The key agencies involved in developing release plans have been the Department of Justice, the Aboriginal Community Support Service, an agency of Derbarl Yerrigan Health Service, the Disability Services Commission and the Office of the Public Advocate. Close liaison and clear communication with all ‘components’ of the working party and contributors to the plan, from initial planning and assessment, to completion of the plan presented to the MIDR Board, was essential. This eventually involved many more players than the original working group, as release plans were developed to include adequate support in the community.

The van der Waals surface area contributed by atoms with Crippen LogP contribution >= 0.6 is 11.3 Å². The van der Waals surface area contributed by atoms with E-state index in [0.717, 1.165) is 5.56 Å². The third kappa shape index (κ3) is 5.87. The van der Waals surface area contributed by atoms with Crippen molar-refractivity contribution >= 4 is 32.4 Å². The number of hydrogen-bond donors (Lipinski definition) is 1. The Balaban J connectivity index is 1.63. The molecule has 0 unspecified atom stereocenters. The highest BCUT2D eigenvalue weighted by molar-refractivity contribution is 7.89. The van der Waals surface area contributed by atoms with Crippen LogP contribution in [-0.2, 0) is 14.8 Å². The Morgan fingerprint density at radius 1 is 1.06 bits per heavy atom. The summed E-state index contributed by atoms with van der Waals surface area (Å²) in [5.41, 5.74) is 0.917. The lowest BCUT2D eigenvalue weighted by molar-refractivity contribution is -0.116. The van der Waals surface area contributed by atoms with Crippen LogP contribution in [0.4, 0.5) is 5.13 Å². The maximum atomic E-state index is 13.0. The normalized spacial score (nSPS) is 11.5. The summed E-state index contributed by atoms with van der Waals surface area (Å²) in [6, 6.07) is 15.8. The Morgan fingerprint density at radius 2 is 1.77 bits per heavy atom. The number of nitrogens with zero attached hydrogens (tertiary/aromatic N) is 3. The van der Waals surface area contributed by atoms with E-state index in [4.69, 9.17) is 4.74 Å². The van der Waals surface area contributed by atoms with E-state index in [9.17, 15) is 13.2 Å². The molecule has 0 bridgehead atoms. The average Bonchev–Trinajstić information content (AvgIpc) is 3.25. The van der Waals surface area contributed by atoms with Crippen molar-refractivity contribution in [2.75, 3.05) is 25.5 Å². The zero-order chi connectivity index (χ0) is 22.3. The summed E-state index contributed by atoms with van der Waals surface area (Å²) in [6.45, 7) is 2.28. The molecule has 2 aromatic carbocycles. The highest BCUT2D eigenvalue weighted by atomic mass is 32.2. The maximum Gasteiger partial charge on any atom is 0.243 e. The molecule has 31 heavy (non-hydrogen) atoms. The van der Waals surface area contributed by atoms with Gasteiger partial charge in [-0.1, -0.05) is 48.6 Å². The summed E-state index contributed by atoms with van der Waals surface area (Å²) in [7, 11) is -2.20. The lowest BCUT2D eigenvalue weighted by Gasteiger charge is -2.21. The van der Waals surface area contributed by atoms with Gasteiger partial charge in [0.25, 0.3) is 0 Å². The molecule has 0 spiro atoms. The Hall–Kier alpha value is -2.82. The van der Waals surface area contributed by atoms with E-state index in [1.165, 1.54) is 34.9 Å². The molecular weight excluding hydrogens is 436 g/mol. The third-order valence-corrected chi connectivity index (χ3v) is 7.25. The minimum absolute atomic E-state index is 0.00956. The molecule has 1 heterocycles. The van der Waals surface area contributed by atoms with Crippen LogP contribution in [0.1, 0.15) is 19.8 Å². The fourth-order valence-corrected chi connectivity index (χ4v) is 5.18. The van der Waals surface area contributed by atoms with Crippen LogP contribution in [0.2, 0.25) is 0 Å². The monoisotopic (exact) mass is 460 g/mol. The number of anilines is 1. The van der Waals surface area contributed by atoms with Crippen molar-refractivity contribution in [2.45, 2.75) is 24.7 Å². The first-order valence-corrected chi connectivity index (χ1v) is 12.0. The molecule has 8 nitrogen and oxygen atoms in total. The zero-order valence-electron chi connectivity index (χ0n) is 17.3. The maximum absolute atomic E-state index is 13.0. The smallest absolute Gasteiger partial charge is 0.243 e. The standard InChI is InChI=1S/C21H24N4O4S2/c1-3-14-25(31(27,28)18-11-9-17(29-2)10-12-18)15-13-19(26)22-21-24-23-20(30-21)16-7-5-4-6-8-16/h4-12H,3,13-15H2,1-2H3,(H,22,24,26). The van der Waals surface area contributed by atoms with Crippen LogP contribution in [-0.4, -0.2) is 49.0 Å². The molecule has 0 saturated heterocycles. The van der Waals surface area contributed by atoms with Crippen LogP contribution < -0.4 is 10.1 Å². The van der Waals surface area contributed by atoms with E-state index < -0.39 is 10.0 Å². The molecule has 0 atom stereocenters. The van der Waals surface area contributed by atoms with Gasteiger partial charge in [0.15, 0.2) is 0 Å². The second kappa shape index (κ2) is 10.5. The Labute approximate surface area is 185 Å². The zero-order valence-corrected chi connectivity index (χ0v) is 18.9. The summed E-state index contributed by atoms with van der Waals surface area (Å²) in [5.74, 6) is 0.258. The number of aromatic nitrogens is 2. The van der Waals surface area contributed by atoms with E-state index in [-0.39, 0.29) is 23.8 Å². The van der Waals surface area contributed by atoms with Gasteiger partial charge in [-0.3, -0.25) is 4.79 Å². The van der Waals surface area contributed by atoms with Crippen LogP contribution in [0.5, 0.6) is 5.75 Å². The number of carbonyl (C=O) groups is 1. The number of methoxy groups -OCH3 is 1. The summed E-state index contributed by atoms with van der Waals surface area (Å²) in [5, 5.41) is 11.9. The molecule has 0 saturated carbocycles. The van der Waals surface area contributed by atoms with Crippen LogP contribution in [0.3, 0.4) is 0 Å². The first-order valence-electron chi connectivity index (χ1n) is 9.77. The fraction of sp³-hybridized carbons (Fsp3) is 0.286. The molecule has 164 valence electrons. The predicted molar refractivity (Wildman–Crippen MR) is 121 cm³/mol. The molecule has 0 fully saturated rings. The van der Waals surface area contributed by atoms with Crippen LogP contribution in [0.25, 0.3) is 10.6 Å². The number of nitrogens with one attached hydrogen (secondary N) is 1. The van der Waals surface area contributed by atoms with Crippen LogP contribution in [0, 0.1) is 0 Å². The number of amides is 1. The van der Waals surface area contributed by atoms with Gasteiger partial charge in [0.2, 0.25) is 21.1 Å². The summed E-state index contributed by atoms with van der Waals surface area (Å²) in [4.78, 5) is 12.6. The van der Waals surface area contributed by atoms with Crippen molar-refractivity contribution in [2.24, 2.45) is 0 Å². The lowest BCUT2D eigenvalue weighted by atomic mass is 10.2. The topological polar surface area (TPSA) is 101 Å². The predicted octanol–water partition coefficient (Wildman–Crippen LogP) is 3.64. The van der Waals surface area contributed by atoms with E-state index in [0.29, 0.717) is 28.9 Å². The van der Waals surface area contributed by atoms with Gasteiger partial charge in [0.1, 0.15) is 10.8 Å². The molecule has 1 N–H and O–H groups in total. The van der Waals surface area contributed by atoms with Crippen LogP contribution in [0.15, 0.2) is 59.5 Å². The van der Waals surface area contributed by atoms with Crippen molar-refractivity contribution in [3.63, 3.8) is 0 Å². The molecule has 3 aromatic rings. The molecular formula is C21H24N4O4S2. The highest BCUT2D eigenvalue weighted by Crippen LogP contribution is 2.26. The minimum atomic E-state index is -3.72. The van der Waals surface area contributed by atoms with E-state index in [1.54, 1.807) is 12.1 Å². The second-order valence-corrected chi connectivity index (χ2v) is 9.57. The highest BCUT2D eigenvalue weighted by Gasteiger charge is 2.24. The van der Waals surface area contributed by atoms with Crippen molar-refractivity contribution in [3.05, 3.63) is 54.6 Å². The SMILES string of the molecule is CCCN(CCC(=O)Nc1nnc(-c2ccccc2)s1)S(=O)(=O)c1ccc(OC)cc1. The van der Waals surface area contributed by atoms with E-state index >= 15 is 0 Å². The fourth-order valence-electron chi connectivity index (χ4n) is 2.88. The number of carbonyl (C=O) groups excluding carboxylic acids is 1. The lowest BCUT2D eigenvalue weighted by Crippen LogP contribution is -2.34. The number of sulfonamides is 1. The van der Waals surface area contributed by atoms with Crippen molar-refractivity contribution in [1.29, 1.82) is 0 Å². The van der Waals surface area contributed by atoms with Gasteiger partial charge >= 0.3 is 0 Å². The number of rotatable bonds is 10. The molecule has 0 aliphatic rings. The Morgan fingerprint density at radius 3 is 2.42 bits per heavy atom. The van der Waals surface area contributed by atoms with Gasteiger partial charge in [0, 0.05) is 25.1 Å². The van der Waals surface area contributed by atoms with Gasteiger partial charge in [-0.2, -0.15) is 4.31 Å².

At an early stage of this work, it became evident that if the person could not understand the court process or enter a plea, they could not provide consent for any involved person to take action that could result in their release back into the community. The only way to deal with this problem was to seek the appointment of a guardian for the unsentenced prisoner in the Guardianship & Administration Board. This served two purposes. Firstly it meant that the guardian could legally decide which of the available options was in the best interests of the defendant. Secondly it provided the working party with someone who could solely represent what was in the defendants’ best interests and not be constrained by processes, policies or funding limitations of other agencies’ in the working party. The Guardianship & Administration Board has appointed the Public Advocate as guardian. On occasions a family member and the Public Advocate have been appointed as joint guardians.